Searches for ‘content marketing’ according to Google Trends. Since February the term has been at the peak of its popularity [Tweet this image]
In a guest post for OJB, Nick Chowdrey looks at why increasing numbers of SEO agencies are hiring journalists.
As online marketing and search engine optimisation (SEO) practices have evolved, journalists have become increasingly sought-after by the agencies that compete to improve their clients’ rankings.
“For a long time there was a very poor practice in online marketing,” says Joe Sharp, Head of SEO at Hearst Magazines. “Generic advertorials were duplicated across multiple sites with strategic links engineered to increase SEO value. Continue reading →
In a previous post, we saw that some regional newspapers do a lot better than others in terms of their Twitter click-through rate. Johnston Press titles, The Northampton Chronicle and Echo, The Scotsman and The Lancashire Evening Post tended to perform the best out of the 10 newspapers that we looked at in this regard.
The Online Journalism Blog talked to Mark Woodward, head of websites at Johnston Press, about the findings and about how Johnston Press sees Twitter as a whole.
Image: Johnston Press
How Johnston Press adapted to Twitter
The need to adapt to the evolving digital landscape is very important for regional newspapers as they attempt to reduce the well documented decline in readership.
A large part of this adaptation is concerned with the growth of social media and the ways that this can be used to drive traffic to a news site.
Out of all the papers analysed in the original post, the Johnston Press titles seemed to be doing this best.
If you’re writing blog posts there are a number of formatting options you should be using regularly to make your article easier to read for users, and easier to understand for search engines (and therefore search engine optimisation). Here’ s a rundown of the 7 most important ones. Continue reading →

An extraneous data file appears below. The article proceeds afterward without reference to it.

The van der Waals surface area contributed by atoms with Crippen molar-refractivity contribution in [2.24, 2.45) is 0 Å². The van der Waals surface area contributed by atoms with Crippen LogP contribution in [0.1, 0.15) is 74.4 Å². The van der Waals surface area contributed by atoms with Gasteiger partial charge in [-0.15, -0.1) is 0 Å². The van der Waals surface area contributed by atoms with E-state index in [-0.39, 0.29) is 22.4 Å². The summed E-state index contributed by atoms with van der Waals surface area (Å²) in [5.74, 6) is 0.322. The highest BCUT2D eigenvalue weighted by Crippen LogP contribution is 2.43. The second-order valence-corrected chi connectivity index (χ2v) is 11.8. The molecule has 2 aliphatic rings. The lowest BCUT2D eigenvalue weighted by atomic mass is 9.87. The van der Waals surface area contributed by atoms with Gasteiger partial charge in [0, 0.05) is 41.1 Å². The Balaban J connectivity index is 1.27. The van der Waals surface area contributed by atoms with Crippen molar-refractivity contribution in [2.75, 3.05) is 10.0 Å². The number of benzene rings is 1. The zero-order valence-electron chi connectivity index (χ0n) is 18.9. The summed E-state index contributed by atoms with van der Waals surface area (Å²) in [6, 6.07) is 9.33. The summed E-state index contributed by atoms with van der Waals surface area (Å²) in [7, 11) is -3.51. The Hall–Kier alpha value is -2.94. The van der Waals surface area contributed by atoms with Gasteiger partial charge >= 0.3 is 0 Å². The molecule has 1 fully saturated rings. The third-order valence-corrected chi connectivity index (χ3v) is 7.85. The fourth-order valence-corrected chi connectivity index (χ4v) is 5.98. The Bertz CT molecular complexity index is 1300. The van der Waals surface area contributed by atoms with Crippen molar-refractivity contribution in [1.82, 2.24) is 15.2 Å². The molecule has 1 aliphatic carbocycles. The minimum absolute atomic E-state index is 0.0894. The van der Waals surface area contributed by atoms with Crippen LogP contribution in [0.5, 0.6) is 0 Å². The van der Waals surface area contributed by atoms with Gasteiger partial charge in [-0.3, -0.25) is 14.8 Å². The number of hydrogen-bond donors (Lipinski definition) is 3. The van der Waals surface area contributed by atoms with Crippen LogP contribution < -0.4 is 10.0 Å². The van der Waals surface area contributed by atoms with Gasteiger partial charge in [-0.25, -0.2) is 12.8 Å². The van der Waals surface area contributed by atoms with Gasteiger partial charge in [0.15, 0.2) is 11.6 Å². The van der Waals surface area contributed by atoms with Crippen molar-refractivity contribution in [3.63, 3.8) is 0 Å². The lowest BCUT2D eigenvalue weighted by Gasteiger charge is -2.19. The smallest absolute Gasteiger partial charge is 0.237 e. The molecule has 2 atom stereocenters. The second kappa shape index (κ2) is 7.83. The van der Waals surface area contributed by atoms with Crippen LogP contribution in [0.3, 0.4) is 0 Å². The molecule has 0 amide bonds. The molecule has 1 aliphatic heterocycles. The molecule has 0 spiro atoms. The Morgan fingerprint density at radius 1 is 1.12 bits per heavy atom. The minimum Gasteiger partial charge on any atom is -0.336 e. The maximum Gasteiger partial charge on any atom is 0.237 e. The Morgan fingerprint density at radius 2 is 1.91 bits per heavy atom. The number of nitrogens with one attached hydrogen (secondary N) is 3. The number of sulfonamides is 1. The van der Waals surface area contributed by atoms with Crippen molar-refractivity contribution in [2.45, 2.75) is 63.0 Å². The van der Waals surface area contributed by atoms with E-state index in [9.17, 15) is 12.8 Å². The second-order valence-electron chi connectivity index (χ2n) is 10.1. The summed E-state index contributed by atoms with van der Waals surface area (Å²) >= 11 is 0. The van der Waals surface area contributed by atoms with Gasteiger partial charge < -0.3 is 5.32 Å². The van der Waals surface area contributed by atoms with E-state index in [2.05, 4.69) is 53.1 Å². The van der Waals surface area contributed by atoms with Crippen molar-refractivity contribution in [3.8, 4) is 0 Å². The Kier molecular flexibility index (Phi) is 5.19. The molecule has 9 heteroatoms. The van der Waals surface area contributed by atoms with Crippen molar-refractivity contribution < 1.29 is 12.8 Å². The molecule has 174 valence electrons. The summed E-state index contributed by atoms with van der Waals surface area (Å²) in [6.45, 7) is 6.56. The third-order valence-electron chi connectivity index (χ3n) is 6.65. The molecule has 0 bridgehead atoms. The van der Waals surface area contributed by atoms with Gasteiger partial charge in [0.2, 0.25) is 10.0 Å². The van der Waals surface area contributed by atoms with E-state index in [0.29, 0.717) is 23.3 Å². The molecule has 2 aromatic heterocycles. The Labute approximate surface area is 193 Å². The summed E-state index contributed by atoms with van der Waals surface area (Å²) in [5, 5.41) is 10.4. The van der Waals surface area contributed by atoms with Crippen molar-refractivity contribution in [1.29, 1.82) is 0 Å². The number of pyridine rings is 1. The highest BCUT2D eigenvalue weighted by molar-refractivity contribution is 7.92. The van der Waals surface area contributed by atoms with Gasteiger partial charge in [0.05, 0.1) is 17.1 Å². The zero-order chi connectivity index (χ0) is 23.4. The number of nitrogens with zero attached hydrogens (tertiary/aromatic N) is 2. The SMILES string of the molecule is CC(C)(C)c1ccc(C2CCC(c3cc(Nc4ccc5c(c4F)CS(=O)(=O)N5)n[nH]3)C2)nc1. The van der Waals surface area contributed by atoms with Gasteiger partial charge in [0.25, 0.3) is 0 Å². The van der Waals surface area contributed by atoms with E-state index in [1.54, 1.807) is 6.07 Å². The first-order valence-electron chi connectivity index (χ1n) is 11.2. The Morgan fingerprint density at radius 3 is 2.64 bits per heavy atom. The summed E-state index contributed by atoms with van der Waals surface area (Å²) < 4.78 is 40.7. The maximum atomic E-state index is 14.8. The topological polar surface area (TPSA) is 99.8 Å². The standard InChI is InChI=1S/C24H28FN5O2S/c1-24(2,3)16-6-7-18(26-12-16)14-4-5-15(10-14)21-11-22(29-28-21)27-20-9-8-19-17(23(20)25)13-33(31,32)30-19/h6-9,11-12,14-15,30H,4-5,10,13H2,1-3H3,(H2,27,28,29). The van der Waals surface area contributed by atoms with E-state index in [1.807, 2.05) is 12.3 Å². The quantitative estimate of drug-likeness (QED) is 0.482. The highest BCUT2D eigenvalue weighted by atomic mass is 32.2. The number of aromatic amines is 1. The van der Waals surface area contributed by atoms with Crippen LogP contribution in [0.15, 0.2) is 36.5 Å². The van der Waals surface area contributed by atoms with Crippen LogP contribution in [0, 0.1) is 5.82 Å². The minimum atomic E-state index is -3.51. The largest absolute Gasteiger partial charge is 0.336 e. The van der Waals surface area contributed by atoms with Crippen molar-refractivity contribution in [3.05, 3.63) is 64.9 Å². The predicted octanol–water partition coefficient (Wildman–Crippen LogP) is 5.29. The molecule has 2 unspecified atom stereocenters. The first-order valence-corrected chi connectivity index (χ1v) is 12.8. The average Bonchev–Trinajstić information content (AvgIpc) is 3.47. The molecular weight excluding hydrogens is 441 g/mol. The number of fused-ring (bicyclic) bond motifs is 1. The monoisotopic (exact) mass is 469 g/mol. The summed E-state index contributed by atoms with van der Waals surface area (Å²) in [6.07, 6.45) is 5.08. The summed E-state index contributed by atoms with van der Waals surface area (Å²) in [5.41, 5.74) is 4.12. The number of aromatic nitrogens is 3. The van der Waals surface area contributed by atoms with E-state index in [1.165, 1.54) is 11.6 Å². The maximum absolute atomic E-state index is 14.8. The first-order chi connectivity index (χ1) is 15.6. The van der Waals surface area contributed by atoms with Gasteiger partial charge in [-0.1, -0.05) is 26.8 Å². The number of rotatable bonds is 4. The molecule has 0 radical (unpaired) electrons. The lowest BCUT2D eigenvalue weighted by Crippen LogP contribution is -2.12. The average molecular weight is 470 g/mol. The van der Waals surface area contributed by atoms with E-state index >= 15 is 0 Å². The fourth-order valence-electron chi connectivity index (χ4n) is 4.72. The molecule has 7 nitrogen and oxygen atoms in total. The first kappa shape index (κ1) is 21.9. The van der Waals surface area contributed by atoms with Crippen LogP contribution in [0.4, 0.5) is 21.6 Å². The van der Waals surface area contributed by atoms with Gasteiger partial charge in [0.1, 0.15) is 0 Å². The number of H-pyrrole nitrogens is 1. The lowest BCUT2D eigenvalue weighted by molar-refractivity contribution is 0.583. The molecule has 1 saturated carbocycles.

Around this time last year I wrote on this blog about ‘Generation Audioboo’ and the opportunities for anyone entering the field of digital journalism. A year on, there are more free tools, and more editorial choice. Google Hangouts are now ‘On Air’ for all, for example.
Students on the Interactive Journalism MA course at City University London have been setting up their own live events. Yesterday’s group ran a Google Hangout, themed around social media use for journalists. It was live on air; you can view it – and the class discussion below the video – here.
Google’s guidance on linking has just been updated to include free gifts among the factors that might count against a webpage’s ranking.
The guidance on link schemes now includes “sending someone a ‘free’ product in exchange for them writing about it and including a link” as an example of “link schemes which can negatively impact a site’s ranking in search results” Continue reading →
As a new semester nears, I thought I would anticipate the ‘What should I read?’ enquiries by sharing an aggregated reading list from the classes I teach at both Birmingham City University and City University London. Here are 10 key topics with varying numbers of books for each – I’d very much welcome other suggestions:
Having outlined some of the data journalism processes involved in the Olympic torch relay investigation, in part 2 I want to touch on how verification and ‘passive aggressive newsgathering’ played a role.
Verification: who’s who
Data in this story not only provided leads which needed verifying, but also helped verify leads from outside the data. Continue reading →
“A subeditor preparing an article for our website will, among other things, be expected to write headlines that are optimised for search engines so the article can be easily seen online, add keywords to make sure it appears in the right places on the website, create packages to direct readers to related articles, embed links, attach pictures, add videos and think about how the article will look when it is accessed on mobile phones and other digital platforms. Continue reading →
Online multimedia production has for a few years now come with the guidance to ‘chunk’ content: instead of producing linear content, as you would for a space in a linear broadcast schedule, you split your content into specific chunks of material that each tackles a different aspect of the issue or story being covered. Interfaces like these show the idea in practice best: